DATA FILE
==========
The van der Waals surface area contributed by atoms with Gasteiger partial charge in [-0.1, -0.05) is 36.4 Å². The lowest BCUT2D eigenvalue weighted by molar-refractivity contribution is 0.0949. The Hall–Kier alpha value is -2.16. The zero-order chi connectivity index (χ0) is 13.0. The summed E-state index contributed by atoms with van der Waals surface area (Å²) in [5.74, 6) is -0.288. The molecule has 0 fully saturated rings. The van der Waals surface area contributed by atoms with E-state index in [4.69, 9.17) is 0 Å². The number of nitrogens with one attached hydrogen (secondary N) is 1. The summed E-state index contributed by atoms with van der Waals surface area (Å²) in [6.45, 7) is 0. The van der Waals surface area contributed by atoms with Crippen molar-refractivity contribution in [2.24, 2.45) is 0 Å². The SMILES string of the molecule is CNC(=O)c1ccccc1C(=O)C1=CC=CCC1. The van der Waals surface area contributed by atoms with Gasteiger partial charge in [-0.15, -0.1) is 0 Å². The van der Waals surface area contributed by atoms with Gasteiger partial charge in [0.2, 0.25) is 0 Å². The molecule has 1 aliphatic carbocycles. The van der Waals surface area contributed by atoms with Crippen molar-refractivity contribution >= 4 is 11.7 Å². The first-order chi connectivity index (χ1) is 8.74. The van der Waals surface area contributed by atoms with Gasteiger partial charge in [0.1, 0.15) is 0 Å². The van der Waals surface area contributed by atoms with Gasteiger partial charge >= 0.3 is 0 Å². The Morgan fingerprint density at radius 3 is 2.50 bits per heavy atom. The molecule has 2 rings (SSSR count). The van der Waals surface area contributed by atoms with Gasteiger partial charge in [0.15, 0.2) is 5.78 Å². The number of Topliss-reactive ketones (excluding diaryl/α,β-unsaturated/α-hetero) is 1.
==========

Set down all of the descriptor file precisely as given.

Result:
The van der Waals surface area contributed by atoms with Gasteiger partial charge in [-0.1, -0.05) is 36.4 Å². The lowest BCUT2D eigenvalue weighted by molar-refractivity contribution is 0.0949. The Hall–Kier alpha value is -2.16. The zero-order chi connectivity index (χ0) is 13.0. The summed E-state index contributed by atoms with van der Waals surface area (Å²) in [5.74, 6) is -0.288. The molecule has 0 fully saturated rings. The van der Waals surface area contributed by atoms with E-state index in [4.69, 9.17) is 0 Å². The number of nitrogens with one attached hydrogen (secondary N) is 1. The summed E-state index contributed by atoms with van der Waals surface area (Å²) in [6.45, 7) is 0. The van der Waals surface area contributed by atoms with Crippen molar-refractivity contribution in [2.24, 2.45) is 0 Å². The SMILES string of the molecule is CNC(=O)c1ccccc1C(=O)C1=CC=CCC1. The van der Waals surface area contributed by atoms with Gasteiger partial charge in [-0.15, -0.1) is 0 Å². The van der Waals surface area contributed by atoms with Gasteiger partial charge in [0.2, 0.25) is 0 Å². The molecule has 1 aliphatic carbocycles. The van der Waals surface area contributed by atoms with Crippen molar-refractivity contribution >= 4 is 11.7 Å². The first-order chi connectivity index (χ1) is 8.74. The van der Waals surface area contributed by atoms with Gasteiger partial charge in [0.1, 0.15) is 0 Å². The van der Waals surface area contributed by atoms with Gasteiger partial charge >= 0.3 is 0 Å². The Morgan fingerprint density at radius 3 is 2.50 bits per heavy atom. The molecule has 2 rings (SSSR count). The van der Waals surface area contributed by atoms with Gasteiger partial charge in [0.15, 0.2) is 5.78 Å². The number of Topliss-reactive ketones (excluding diaryl/α,β-unsaturated/α-hetero) is 1.